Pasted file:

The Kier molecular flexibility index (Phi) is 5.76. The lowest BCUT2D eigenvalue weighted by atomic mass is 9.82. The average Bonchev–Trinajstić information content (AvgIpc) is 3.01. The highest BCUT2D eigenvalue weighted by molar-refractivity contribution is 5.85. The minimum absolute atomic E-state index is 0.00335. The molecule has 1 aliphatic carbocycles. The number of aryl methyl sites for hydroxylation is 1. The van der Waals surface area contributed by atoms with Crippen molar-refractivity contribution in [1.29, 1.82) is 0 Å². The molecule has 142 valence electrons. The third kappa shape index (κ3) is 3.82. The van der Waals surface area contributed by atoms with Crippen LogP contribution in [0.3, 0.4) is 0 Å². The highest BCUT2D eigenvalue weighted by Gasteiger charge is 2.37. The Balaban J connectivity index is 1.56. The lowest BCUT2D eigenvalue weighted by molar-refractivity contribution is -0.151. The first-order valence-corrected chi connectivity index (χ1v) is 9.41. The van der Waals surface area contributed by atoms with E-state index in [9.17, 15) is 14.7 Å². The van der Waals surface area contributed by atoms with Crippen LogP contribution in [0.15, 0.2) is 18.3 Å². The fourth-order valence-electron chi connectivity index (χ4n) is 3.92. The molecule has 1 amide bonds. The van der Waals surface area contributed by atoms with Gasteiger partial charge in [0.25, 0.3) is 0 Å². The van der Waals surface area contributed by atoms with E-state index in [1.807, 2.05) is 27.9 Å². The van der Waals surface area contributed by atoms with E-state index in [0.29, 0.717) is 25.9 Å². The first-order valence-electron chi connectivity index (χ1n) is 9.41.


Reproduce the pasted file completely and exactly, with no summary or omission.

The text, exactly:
The Kier molecular flexibility index (Phi) is 5.76. The lowest BCUT2D eigenvalue weighted by atomic mass is 9.82. The average Bonchev–Trinajstić information content (AvgIpc) is 3.01. The highest BCUT2D eigenvalue weighted by molar-refractivity contribution is 5.85. The minimum absolute atomic E-state index is 0.00335. The molecule has 1 aliphatic carbocycles. The number of aryl methyl sites for hydroxylation is 1. The van der Waals surface area contributed by atoms with Crippen molar-refractivity contribution in [1.29, 1.82) is 0 Å². The molecule has 142 valence electrons. The third kappa shape index (κ3) is 3.82. The van der Waals surface area contributed by atoms with Crippen LogP contribution in [0.3, 0.4) is 0 Å². The highest BCUT2D eigenvalue weighted by Gasteiger charge is 2.37. The Balaban J connectivity index is 1.56. The lowest BCUT2D eigenvalue weighted by molar-refractivity contribution is -0.151. The first-order valence-corrected chi connectivity index (χ1v) is 9.41. The van der Waals surface area contributed by atoms with E-state index in [9.17, 15) is 14.7 Å². The van der Waals surface area contributed by atoms with Crippen LogP contribution in [0.15, 0.2) is 18.3 Å². The fourth-order valence-electron chi connectivity index (χ4n) is 3.92. The molecule has 1 amide bonds. The van der Waals surface area contributed by atoms with Gasteiger partial charge in [0.25, 0.3) is 0 Å². The van der Waals surface area contributed by atoms with E-state index in [1.807, 2.05) is 27.9 Å². The van der Waals surface area contributed by atoms with E-state index in [0.29, 0.717) is 25.9 Å². The first-order valence-electron chi connectivity index (χ1n) is 9.41.